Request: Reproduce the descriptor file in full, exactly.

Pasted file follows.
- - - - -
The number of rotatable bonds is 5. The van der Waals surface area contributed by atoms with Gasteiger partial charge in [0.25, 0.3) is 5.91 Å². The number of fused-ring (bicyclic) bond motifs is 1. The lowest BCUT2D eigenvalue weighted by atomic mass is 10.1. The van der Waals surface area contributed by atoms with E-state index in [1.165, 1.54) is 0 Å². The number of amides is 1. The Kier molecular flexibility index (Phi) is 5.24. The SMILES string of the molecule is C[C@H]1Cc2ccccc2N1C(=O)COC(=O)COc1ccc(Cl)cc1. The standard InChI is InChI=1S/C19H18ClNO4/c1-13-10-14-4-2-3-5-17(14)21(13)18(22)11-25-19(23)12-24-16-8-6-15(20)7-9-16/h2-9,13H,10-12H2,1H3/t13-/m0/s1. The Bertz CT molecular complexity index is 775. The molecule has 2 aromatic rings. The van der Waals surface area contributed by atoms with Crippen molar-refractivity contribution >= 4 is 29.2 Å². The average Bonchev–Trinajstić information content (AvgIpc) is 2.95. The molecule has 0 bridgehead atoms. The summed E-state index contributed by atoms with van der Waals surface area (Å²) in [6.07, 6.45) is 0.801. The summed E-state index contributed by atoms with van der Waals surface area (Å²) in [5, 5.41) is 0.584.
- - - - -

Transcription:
The number of rotatable bonds is 5. The van der Waals surface area contributed by atoms with Gasteiger partial charge in [0.25, 0.3) is 5.91 Å². The number of fused-ring (bicyclic) bond motifs is 1. The lowest BCUT2D eigenvalue weighted by atomic mass is 10.1. The van der Waals surface area contributed by atoms with E-state index in [1.165, 1.54) is 0 Å². The number of amides is 1. The Kier molecular flexibility index (Phi) is 5.24. The SMILES string of the molecule is C[C@H]1Cc2ccccc2N1C(=O)COC(=O)COc1ccc(Cl)cc1. The standard InChI is InChI=1S/C19H18ClNO4/c1-13-10-14-4-2-3-5-17(14)21(13)18(22)11-25-19(23)12-24-16-8-6-15(20)7-9-16/h2-9,13H,10-12H2,1H3/t13-/m0/s1. The Bertz CT molecular complexity index is 775. The molecule has 2 aromatic rings. The van der Waals surface area contributed by atoms with Crippen molar-refractivity contribution >= 4 is 29.2 Å². The average Bonchev–Trinajstić information content (AvgIpc) is 2.95. The molecule has 0 bridgehead atoms. The summed E-state index contributed by atoms with van der Waals surface area (Å²) in [6.07, 6.45) is 0.801. The summed E-state index contributed by atoms with van der Waals surface area (Å²) in [5, 5.41) is 0.584.